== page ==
otlier -k1,,[1 -10 11 1.a,,Iip, 1...M oI i .i dI...In. for
Coughs, Colds, Influenza, Consumption,
Asthma, spitting of Blood, Anigma Pecto-
ris, Palpitation of the heart, Bronchitis,
Chronic'Pleurisy, Hoarseness, Difficulty
of breathing, Ilooping-Cough, Pains and
weakness of'.tlie Bi,..i, and a diseases of
thie Pulmonary Or'gans.
This medicine is highly and justly rec-
ommended., by numerous an'd respectable
individuals, who have found relief' from its
use. M..".v' ., |h have been.laboring undej.
protracted (Coughs and Pins in the Breast,
t and have been supposed by themselves and
their friends, tar advanced in Consumption,

have been happily restored toperfeet health
by the use of this valuable Expectorant.
To be had at the Drug Store of
Bellefonte, -r. 5, 183.8.

Brandeth'S 7 getable nivir

thirty years in ,experiment and labo-
rious research into the medical properties
of the numediou plants which- compose the
VegetabTe @indlom, his object being to
compose a ,:.'-:i: which should at once
purify and remdye by purgation a bad hu
rmors from 'the blood and the bowels, and
whoever take these pills and 'perseveres
will find that'Dr. Brandeth has fully attain-
ed his philaiithropi object. It is now an
absolute an A known fact that every disea.ae
dre ;dlhhou:ii arising from many causes, re-
auced to tili one grand effect, namely, im-
purity of -the blood. Dr. Brandeth assures
every one;who reads this that it is his opin-
ion, and that opinion is founded on experi-
ence, a i i i:-c. pills will not only cure this
disease buit will' restore the body to the
primitive state 6OFhealth enjoyed by the pha-
triarchs of old; and life by. a continued care
to keep the b-o'dy in htalthfiwith, them may'
be prolonged much beyond what it is now.
Fourteen tlfousafid.testimoniaj'shave been
received from individuals of the highest re-
spectability who have been cured of various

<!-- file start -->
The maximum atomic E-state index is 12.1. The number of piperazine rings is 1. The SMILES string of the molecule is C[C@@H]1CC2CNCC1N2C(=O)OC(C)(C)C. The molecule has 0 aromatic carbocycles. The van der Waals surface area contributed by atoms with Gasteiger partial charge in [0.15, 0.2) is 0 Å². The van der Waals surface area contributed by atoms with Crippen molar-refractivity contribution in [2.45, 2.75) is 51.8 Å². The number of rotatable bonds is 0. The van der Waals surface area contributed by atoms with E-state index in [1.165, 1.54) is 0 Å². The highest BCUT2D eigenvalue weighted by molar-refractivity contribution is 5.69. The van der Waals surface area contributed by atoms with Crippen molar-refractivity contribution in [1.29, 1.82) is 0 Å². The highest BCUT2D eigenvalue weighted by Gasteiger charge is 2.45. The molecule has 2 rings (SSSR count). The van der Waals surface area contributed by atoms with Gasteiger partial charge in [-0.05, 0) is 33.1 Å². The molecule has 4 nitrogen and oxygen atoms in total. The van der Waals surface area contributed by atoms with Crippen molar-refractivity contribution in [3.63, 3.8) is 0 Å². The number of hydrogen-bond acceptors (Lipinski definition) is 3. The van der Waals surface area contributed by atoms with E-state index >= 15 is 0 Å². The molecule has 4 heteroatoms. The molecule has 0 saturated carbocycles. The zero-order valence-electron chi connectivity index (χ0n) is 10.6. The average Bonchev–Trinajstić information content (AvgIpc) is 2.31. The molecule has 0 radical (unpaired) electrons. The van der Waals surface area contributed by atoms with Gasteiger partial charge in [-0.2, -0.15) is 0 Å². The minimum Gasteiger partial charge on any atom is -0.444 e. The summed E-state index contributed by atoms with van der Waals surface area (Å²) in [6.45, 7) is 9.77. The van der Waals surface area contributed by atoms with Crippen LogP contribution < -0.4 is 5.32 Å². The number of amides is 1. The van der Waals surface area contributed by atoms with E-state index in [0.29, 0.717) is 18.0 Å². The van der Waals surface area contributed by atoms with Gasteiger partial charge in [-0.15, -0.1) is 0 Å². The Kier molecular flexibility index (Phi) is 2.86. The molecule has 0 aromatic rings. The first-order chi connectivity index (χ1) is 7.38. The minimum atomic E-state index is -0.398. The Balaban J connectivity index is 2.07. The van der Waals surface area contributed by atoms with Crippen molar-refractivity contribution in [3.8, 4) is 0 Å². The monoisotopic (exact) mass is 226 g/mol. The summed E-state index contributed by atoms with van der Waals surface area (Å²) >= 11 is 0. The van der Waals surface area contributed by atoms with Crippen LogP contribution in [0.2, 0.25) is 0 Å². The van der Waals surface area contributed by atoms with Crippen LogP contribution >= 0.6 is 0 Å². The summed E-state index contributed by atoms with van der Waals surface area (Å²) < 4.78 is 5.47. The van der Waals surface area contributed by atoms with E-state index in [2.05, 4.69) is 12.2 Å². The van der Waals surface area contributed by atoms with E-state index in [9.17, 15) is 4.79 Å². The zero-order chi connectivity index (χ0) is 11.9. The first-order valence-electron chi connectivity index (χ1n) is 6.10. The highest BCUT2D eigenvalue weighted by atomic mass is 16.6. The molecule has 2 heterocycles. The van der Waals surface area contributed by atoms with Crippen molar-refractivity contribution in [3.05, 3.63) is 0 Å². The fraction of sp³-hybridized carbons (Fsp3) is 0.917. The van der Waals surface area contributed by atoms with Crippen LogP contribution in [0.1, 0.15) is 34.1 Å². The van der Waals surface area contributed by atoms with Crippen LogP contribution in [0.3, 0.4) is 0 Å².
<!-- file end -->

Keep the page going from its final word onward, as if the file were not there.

diseases since their introduction into the
United States.
Such is the reputation of Brandeth's U-"
niversal pills, that a counterfeit article is
made and- sold asgenuine. To guard a-
gainst counterfeits, remember that none are :
'gen ine but those sold by my advertised a-
gents who. have an engraved certificate of
agency signed by i ,. If since the first of
MIay, These piU'ican never be had genu-
ine of druggists PdL..!. The counter-
feit Brandeth pills are calculated to destroy
life, they are made'by men of no standing,
without habitAtio'i.oor .arme.
JOHN M. HALE is the .agent in Cen-
tre county fo thli sale of these pills.

I matismni, wnh an iaflection of the lungs-cut
ted under the treatment of Dr. V'.i. EVANS,
100 Chathamin street, NIew York, Mr. Benjamin
S. Jarvis; 13 Centre street, Newark, N. J. afflic-
ted tor fiur 'years ,i.th severe pains in all his
joints, which were A' .1 ificreaed on the .sligh-
test motion, the tonigu6preserved a steady white-
ness, loss of appetite, dizziness in his head, lthe
bowels commonly very costive, the urine high
colored, and often profuse sweating, unattended
by relief. The abovesy miptoms we're also atten.
ded wxith considerable difficulty of breathing,
with a sense oftightness across the chest, like-